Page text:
According to Wikipedia, “Gaslighting is a form of psychological manipulation that seeks to sow seeds of doubt in a targeted individual or members of a targeted group making them question their own memory, perception and sanity. Using persistent denial, misdirection, contradiction and lying, it attempts to destabilize the victim and delegitimize the victim’s belief.” Not all narcissists are gaslighters, and not all gaslighters are narcissists. But the correlation is often very close.
Gaslighting happens in many different personal relationships; parents, spouses, manipulative bosses, competitive co-workers and even public figures. Many authoritarian dictators have been obvious gaslighters, preying on the fears of their constituents and denying or minimizing the reality of their everyday lives.
Parental gaslighting can be severe or subtle. A subtle example of parental gaslighting is the highly critical mother. Eventually the daughter questions her own decisions if she thinks mom won’t agree. Mom may not actually want to control her daughter’s decisions, but by being overly critical, she is doing so. If you are being gaslighted by someone you love or care about, you may want to believe them and change your opinions about your own reality to avoid conflict with a spouse or parent. I’ve heard extreme examples of parental gaslighting in my practice when a client tells me they were physically or sexually abused by a parent, and the parent denies this reality in no uncertain terms. Of course the victim feels abused a second time; first the assault, then the denial of the assault.
According to the National Domestic Violence Hotline fact sheet, the techniques a gaslighter may use to manipulate someone include:
- Withholding (meaning he or she refuses to listen or says they don’t understand)
- Countering (when the abuser questions the gaslighters memory of an event)
- Blocking (when the abuser changes the subject or questions the victim’s thinking)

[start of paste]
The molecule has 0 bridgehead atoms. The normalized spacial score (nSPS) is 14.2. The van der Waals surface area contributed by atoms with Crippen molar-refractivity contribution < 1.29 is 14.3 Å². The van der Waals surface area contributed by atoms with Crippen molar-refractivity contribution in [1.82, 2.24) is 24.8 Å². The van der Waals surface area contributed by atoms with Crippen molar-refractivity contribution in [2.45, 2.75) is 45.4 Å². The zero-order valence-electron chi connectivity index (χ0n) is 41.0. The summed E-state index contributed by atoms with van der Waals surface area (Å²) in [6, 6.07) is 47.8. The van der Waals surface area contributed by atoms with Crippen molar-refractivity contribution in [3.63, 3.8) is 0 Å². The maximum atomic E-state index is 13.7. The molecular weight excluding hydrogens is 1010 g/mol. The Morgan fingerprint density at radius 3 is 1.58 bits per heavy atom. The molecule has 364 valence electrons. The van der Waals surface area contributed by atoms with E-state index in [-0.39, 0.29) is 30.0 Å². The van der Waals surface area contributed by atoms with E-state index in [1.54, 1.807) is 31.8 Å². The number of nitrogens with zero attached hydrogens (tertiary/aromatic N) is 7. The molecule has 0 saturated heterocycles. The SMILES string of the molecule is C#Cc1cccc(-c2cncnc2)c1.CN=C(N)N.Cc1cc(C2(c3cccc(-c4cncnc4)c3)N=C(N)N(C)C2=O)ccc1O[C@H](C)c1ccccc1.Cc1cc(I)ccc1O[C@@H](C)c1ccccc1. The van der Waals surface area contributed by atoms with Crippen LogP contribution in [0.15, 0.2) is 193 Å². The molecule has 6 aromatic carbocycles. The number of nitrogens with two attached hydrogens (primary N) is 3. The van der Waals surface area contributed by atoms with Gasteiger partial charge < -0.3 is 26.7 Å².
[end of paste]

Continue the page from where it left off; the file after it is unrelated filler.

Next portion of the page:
- Trivializing (making victim’s needs or feelings seem unimportant)
- Forgetting/Denial (when the manipulator pretends to have forgotten what actually happened or denies something he or she previously agreed to)
Gaslighters tell blatant lies and wear you down over time by telling those lies over and over. They deny they ever said something even though you have proof that they did. Their actions don’t always match their words which causes confusion. They know that confusion weakens people. They tell you others are liars and try to align others against you and you against others. They tell you and everyone else that you are crazy.
What are the solutions to this horrifying situation?
Identify the problem. Speak the truth to yourself and others.
Give yourself permission to feel what you feel.
Start with small decisions. Don’t engage in power struggles.
Give yourself permission to leave the relationship even if you care about the abuser. No number of wonderful things in a relationship compensates for someone denying your reality.
Get second opinions from friends and family. Ask them if they think your feelings and thoughts are as off base as the abuser claims.
Seek therapy from a therapist who understands narcissism and gaslighting to help you break the cycle.